A new whistleblowing regime has been launched in the UAE aimed at increasing transparency around how regulatory concerns are handled. The new regulations have been launched by the DFSA, the financial regulator in the Dubai International Financial Centre. They will bolster protections for employees operating within the DIFC, the leading financial hub in the region, and encourage an environment of transparency and accountability. This is a significant development and takes the DIFC and the UAE further in the journey to create an environment of transparency and accountability.
Gulf Business reports on this and its relevance to HR professionals. According to DFSA, the policies and procedures put in place by regulated firms should be appropriate to the nature, scale and complexity of that entity’s business and must be reviewed periodically to ensure they are adequate, effective, and up to date. The firm should also, as part of implementing these new requirements, inform all its officers and employees of the protections available to them.
Ruth Stephen writes about this for Outlaw. In ‘UAE’s new whistleblowing regime ‘significant and positive’ step for employees’ she explains how employees can now hide their identities when reporting suspected misconduct either internally or externally provided certain conditions are met. So, they must have a “reasonable suspicion” that the legislation has been breached and the disclosure must be made in “good faith” – so very similar to the whistleblowing framework here in the UK.
This is a new regime for the region, building on the old one. It begs the obvious question - what’s the difference between the two? Earlier Ruth joined me by video-link from Dubai to discuss her article and I put that question to her:
Ruth Stephen: “So for DFSA regulated entities this adds an additional layer of obligation. So we already have the operating la, which applies in the DIFC, and there are whistleblowing protections and provisions there for employees, but what this law does is it requires employers to put in place specific policies to provide the platform for employees to blow the whistle, and also for processes, internal processes, for the employer to investigate the complaint that the employee has filed and raised.”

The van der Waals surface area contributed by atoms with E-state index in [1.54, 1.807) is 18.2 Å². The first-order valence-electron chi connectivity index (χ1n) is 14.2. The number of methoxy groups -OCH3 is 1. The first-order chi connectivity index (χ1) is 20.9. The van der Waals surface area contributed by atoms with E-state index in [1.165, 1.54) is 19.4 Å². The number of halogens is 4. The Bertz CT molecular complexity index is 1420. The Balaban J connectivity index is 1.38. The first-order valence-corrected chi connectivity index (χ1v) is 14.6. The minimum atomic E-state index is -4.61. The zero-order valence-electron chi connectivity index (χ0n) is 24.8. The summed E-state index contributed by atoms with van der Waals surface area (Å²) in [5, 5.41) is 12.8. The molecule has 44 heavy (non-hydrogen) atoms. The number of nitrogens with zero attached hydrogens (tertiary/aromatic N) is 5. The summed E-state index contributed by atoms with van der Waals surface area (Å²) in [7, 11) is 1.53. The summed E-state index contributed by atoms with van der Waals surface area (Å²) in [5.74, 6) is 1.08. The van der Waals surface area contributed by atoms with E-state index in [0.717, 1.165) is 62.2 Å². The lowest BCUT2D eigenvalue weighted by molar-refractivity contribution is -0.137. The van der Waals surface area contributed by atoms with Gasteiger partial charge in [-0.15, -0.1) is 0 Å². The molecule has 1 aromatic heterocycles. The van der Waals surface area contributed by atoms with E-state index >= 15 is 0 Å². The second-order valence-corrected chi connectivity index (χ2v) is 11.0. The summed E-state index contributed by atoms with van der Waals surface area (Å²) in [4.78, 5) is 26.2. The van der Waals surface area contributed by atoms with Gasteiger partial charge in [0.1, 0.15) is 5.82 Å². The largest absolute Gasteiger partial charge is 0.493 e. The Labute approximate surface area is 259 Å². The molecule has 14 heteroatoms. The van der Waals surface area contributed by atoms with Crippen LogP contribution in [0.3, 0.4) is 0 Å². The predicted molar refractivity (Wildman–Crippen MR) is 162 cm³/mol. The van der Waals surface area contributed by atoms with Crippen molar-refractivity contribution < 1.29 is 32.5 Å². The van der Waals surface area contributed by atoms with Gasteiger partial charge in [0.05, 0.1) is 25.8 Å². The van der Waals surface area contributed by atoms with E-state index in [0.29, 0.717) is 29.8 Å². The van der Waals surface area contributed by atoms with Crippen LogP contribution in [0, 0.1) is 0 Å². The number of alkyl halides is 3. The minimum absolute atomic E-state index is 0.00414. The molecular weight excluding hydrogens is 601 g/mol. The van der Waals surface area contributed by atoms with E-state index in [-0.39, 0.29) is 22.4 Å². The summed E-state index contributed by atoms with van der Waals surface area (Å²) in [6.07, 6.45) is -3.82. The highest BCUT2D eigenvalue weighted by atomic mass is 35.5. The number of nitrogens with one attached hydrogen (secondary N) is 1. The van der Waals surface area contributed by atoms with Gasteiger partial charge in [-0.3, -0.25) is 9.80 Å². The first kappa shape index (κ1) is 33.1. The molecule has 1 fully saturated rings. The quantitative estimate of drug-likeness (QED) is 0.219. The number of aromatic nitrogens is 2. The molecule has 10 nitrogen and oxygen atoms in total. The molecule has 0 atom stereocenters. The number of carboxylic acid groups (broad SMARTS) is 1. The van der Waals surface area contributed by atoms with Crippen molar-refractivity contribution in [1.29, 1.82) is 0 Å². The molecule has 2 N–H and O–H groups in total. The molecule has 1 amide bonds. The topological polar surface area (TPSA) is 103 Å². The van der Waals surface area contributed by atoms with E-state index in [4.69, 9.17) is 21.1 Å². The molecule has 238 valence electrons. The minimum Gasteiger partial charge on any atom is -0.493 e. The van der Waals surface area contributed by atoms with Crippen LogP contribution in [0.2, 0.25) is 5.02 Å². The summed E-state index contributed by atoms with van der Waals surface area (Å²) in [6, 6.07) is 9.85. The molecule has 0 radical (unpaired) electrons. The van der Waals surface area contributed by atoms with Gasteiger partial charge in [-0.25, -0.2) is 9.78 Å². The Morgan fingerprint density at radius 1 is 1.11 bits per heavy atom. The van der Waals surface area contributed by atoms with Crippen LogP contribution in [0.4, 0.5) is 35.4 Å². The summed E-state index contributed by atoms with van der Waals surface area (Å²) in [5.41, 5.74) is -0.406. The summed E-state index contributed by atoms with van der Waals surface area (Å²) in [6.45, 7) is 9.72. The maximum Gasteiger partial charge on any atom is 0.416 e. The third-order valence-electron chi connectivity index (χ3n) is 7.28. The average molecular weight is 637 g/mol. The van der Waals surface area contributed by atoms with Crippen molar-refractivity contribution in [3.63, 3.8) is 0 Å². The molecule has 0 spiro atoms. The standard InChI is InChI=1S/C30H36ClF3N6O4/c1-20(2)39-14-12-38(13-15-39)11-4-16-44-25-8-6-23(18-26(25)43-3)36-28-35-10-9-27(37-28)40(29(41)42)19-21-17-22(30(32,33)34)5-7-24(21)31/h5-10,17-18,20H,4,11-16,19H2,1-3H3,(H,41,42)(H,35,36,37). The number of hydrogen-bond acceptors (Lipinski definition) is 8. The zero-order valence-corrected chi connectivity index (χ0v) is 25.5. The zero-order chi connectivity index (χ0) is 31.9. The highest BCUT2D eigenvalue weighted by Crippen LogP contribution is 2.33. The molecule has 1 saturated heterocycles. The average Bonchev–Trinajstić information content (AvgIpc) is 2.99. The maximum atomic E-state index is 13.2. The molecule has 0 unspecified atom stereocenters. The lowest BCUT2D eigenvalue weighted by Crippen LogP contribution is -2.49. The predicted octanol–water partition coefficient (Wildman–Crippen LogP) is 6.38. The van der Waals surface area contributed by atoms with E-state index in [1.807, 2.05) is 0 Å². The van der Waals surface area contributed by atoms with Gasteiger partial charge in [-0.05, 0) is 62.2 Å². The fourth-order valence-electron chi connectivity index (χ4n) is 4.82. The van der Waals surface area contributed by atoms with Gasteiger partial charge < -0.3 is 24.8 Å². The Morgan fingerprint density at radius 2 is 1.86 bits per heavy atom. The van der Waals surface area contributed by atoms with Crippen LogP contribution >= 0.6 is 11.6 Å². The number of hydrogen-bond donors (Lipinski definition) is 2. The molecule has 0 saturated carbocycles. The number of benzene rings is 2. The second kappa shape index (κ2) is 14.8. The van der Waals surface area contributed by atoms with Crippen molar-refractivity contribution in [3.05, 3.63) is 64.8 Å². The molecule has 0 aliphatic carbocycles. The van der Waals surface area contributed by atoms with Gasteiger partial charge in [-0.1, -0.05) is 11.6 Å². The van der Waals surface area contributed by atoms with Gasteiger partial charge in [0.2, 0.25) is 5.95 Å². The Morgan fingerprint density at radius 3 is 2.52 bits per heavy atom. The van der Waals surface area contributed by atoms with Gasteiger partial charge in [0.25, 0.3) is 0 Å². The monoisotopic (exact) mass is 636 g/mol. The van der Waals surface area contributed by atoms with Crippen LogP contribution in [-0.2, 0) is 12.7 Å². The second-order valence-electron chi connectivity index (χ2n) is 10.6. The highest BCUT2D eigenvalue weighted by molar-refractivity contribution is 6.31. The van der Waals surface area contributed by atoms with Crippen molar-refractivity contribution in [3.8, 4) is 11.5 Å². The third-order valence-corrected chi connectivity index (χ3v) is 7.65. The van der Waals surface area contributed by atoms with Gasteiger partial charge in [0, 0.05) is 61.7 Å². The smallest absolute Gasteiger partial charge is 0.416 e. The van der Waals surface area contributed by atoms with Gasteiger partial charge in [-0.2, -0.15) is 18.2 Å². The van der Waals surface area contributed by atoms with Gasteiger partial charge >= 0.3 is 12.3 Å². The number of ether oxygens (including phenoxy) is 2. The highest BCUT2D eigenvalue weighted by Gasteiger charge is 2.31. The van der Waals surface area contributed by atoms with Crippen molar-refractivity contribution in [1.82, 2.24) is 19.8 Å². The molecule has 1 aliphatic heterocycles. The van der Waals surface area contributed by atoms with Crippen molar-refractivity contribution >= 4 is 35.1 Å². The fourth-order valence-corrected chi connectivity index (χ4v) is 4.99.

Joe Glavina: “So what’s the driver behind the change, Ruth?”
Ruth Stephen: “I think we can comfortably say that this introduction under the regulating law is another example of the DIFC bolstering its international presence and to welcome and foster international businesses into the jurisdiction. Therefore it is more aligned with other whistleblowing regimes internationally.”
Joe Glavina: “Final question, Ruth. What’s your advice to HR professionals who are watching this?”
Ruth Stephen: “Depending on what type of company you are, particularly multinational companies, it's likely that different whistleblowing regimes will apply to you. For example, we've already spoken about the operating law, and the DIFC and this law under the regulated law applies in parallel. So what HR professionals and in-house counsel need to be doing is updating their policies or, indeed, creating new policies as this regulatory law requires, if they're not already in place. So definitely making sure that the platform is there for employees to effectively, and with confidence, blow the whistle and also to ensure that employers cover themselves from the internal investigatory side and also maintain the record of that investigation in the event that the DFSA wants to then audit that down the line.”
Ruth’s article on this is called ‘UAE’s new whistleblowing regime ‘significant and positive’ step for employees’ and it’s available from the Outlaw website.